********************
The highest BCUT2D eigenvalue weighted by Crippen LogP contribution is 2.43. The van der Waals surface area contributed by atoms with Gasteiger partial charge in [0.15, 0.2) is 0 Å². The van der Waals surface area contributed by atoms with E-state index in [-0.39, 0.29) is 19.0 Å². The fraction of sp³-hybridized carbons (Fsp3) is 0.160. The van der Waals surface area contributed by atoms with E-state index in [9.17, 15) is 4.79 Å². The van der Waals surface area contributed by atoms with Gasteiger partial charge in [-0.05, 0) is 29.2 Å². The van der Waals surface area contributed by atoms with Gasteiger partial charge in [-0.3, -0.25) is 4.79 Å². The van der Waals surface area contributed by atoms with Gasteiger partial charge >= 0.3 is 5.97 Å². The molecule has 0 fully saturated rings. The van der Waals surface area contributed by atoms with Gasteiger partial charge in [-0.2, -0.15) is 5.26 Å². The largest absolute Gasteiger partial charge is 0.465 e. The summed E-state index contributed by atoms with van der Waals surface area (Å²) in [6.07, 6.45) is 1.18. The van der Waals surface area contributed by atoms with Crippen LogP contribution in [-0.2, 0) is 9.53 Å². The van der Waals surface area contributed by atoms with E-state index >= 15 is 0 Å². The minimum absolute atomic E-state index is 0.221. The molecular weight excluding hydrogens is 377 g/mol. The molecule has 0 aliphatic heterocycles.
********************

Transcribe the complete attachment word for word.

The highest BCUT2D eigenvalue weighted by Crippen LogP contribution is 2.43. The van der Waals surface area contributed by atoms with Gasteiger partial charge in [0.15, 0.2) is 0 Å². The van der Waals surface area contributed by atoms with E-state index in [-0.39, 0.29) is 19.0 Å². The fraction of sp³-hybridized carbons (Fsp3) is 0.160. The van der Waals surface area contributed by atoms with E-state index in [9.17, 15) is 4.79 Å². The van der Waals surface area contributed by atoms with Gasteiger partial charge in [-0.05, 0) is 29.2 Å². The van der Waals surface area contributed by atoms with Gasteiger partial charge in [-0.3, -0.25) is 4.79 Å². The van der Waals surface area contributed by atoms with Gasteiger partial charge >= 0.3 is 5.97 Å². The molecule has 0 fully saturated rings. The van der Waals surface area contributed by atoms with Gasteiger partial charge in [-0.2, -0.15) is 5.26 Å². The largest absolute Gasteiger partial charge is 0.465 e. The summed E-state index contributed by atoms with van der Waals surface area (Å²) in [6.07, 6.45) is 1.18. The van der Waals surface area contributed by atoms with Crippen LogP contribution in [-0.2, 0) is 9.53 Å². The van der Waals surface area contributed by atoms with E-state index >= 15 is 0 Å². The minimum absolute atomic E-state index is 0.221. The molecular weight excluding hydrogens is 377 g/mol. The molecule has 0 aliphatic heterocycles.